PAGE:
My Gray Family History

Welcome to my Gray family web site.

Many hours have been put into the research and documentation of my Gray Family.

I hope you enjoy your visit and benefit from the information I present here.

History of the Gray name

The name Gray originated from the name of a place in Burgundy, France where in the department of Haute-Saone, there is now a town by the name of Gray. The town's original name was Croy.

A Norman Chief by the name of Rolf invaded France in the ninth century with his Norwegian family and followers. After his arrival, a conflict broke out between Rolf and the King of France. To settle the conflict, Rolf accepted from the king a portion of his kingdom which was named Normandy in honor of the Northern Viking.

Upon receiving the land, Rolf was bestowed the title of "Robert", "Duke of Normandy". At that time, a family member was bestowed the title of "Chamberlain" and in turn received the Honor and Castle of Croy. Having received such honor, the family assumed the name de Croy. In time, the name was shortened to Croy and later to Gray.

In 1066 when William the Conqueror invaded England and fought the Battle of Hastings, knights from the Gray family accompanied the invasion force. Among the family names inscribed at the Battle of Abbey after the Battle of Hastings is the name J. de Gray. From that time forward, the Gray family has been considered an English family associated with honor and royalty. Many of the proudest titles of England have for centuries been born by the Gray family.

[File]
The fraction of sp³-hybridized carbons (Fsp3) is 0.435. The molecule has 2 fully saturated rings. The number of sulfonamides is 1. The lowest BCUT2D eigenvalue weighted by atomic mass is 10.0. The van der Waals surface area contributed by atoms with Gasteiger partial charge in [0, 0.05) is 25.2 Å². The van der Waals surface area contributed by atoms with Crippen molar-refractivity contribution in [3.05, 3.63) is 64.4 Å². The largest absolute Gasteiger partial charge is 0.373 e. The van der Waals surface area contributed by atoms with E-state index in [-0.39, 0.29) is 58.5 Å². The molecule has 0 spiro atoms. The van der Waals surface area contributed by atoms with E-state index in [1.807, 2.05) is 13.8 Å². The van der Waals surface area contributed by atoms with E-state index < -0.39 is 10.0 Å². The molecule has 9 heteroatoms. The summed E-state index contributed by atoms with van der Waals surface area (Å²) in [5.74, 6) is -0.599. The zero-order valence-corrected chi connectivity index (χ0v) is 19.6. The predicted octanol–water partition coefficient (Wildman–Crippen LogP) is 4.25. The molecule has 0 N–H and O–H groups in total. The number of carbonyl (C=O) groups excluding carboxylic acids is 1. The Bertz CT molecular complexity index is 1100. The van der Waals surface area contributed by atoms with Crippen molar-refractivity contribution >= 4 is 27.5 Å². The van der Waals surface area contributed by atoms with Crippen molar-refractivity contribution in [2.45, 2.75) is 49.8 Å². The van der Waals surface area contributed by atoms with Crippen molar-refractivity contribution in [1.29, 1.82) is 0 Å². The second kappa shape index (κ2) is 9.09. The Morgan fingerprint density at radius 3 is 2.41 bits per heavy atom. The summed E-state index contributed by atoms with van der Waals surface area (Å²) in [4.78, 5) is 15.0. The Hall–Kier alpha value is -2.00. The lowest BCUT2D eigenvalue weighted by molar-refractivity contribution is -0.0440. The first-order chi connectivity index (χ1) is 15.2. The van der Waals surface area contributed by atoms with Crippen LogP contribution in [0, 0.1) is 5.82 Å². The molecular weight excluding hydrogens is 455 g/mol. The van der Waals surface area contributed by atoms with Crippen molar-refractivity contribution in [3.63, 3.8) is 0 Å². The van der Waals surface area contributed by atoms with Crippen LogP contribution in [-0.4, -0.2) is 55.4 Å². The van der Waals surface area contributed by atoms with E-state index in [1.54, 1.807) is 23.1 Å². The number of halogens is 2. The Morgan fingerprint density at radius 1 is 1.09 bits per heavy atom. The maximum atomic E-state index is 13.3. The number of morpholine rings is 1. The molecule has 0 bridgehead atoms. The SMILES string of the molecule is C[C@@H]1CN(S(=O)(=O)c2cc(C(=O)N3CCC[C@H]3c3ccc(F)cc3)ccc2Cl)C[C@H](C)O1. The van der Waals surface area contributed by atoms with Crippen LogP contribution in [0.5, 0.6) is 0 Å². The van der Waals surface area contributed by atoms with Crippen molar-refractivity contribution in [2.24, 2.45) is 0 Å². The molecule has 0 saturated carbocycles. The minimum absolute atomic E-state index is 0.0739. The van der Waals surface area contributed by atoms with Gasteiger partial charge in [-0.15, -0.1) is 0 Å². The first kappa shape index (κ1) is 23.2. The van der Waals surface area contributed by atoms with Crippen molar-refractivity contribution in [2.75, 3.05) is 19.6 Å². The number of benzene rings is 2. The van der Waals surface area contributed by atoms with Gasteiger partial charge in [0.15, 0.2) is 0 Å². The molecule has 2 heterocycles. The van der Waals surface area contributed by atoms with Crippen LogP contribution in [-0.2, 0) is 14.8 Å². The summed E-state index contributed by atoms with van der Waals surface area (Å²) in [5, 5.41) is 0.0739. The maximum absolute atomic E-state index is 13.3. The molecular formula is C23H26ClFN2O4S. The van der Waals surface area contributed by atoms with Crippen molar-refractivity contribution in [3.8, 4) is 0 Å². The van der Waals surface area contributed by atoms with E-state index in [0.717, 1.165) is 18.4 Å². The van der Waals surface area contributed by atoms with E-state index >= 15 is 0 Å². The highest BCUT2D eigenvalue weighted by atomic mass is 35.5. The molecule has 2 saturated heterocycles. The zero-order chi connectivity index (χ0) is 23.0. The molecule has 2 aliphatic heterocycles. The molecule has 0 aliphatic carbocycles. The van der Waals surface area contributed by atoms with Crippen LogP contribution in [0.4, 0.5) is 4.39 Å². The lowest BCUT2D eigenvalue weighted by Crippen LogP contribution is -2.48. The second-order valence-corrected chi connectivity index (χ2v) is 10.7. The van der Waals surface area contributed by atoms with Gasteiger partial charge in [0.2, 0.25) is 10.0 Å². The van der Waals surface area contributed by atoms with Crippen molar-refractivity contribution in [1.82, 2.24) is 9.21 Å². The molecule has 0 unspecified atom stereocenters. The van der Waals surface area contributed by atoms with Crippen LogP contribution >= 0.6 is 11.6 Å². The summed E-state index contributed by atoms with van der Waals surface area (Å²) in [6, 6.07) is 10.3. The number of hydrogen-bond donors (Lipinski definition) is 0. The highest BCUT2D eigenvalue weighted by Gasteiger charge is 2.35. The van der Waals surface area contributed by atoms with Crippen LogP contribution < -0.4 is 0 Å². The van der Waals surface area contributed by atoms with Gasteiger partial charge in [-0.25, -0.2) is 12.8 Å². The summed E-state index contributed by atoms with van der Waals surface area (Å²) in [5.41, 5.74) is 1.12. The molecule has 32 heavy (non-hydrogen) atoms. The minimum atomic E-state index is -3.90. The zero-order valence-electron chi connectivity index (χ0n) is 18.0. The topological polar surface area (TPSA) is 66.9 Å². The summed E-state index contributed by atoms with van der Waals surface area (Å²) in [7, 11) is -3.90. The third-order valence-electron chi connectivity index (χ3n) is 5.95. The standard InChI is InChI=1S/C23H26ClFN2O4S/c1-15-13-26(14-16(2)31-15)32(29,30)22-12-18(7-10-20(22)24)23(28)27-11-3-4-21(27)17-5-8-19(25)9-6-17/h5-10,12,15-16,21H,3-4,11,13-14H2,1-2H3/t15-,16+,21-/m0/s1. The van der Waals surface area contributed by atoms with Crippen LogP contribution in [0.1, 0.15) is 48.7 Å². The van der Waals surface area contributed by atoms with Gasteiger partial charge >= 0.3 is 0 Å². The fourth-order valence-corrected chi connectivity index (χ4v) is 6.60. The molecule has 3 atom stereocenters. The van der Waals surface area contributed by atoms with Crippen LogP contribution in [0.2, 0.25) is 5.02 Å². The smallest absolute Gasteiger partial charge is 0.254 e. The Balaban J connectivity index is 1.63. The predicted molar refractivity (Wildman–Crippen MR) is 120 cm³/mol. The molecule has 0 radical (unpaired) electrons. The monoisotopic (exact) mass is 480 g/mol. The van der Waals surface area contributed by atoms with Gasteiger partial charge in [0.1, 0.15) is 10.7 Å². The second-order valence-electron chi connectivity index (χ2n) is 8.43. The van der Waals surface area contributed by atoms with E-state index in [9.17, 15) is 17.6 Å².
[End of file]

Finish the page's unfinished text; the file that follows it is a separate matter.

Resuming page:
A sister of Henry VIII married the Duke of Suffolk, who was from the Gray family. Their daughter, Lady Jane Gray/Grey wore the Crown of England for a short period of time prior to her death.

With the possession of title and influence, the Gray family flourished and descendants spread northward to Scotland. The first Gray family member recorded in Scotland was Hugo de Gray, as witnessed in a charter by Walter de Lundin in approximately 1248. Hugo de Gray is considered to be the baron of the Gray families of Scotland. Sir Andrew Gray was one of the first Scottish warriors to scale the rock of Edinburgh Castle when it was taken from the English in 1312.

In the 17th century, Gray families migrated to Ulster in Northern Ireland. The Orr manuscripts suggest the Gray families were among the earliest Scottish settlers in Ulster in 1606.

As a result of religious persecutions, the Scottish-Irish Gray families left Northern Ireland and came to America sometime between 1620 and 1720. They were among some of the earliest families to settle in Maine, Massachusetts, Virginia and Pennsylvania.

Early Scottish-Irish ancestral records indicate that the Gray families were predominantly Presbyterian-Protestants as was evident by the use of male Christian first names such as James, Matthew, William, John, Isaac, Andrew and Robert.

It is recognized by English Authority that the name "Gray", "de Gray" and
"de Croy" are of the same surname having descended from the house and castle of de Croy / de Gray in France.


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